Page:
Book 32 in Cannonball Read 2
Anne Fadiman, best known for the wonderful non-fiction book The Spirit Catches You and You Fall Down, has lived a life full of books, literature, reading, and writing. In Ex Libris: Confessions of a Common Reader, a series of essays, Fadiman shares her life of words with her reader, including her husband, her parents, and her literary tastes. The result is a highly personal, almost effervescent book that celebrates a love of books.
Fadiman explores the serious commitment it takes to merge two book collections, even after years of marriage, in ‘Marrying Libraries.’ In ‘Never Do That to a Book’, Fadiman talks about her messy love of books - she doesn’t always use bookmarks and the spines crack, she writes in her books, cookbooks get eggs and flour spilled on them. She differentiates this from ‘courtly love’ of books, which keeps the books themselves immaculate, and though she draws a bit of a false dichotomy - it’s simply not true that those who take good care of their books care more about the physical book than the words inside - it is a good read.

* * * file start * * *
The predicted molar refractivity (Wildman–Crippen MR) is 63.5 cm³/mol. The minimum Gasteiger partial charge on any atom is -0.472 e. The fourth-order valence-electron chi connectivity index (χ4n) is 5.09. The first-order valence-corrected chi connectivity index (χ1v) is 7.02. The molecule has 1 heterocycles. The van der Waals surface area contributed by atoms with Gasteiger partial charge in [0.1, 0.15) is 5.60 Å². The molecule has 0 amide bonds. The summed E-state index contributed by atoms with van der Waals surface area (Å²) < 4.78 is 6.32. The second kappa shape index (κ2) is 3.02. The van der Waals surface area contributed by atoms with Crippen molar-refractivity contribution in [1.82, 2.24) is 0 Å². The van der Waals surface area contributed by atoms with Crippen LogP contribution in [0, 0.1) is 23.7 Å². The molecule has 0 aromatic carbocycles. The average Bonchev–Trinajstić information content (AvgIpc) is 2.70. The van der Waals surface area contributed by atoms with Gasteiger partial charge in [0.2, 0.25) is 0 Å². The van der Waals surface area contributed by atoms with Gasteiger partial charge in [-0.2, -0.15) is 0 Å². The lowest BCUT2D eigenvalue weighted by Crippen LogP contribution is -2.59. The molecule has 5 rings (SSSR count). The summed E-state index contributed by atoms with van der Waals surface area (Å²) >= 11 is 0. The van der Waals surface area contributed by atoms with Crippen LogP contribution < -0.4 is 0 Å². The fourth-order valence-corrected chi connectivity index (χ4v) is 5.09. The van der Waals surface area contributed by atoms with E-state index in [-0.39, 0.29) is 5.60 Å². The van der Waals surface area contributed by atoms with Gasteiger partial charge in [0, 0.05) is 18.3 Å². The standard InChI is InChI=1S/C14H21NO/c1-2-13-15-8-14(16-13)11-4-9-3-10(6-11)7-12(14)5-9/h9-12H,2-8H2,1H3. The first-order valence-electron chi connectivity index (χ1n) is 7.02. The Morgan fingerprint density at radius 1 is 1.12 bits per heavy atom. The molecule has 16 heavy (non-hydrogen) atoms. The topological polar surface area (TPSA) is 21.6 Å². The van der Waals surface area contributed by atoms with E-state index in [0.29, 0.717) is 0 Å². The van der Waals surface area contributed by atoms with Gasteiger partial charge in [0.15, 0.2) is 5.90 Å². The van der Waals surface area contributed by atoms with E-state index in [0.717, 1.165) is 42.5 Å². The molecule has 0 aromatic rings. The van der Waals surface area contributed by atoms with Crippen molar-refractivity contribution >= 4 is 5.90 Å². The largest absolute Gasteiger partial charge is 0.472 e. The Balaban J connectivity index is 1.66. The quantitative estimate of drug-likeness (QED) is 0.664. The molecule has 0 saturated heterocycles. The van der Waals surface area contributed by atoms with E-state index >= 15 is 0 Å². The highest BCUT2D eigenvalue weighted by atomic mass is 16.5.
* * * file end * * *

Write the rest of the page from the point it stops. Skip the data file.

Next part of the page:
Fadiman explores her family history with books, showing how her life long love started as a child, when she built castles out of her father’s collection of Shakespeare. She details her family’s insistence on correct grammar, and their tendency to make corrections. Although these sorts of anecdotes could give the impression of fussiness or even elitism, Fadiman’s intimate style of writing and cheery attitude keeps it from becoming so. We could all do worse than demanding good writing and loving books until they fall apart.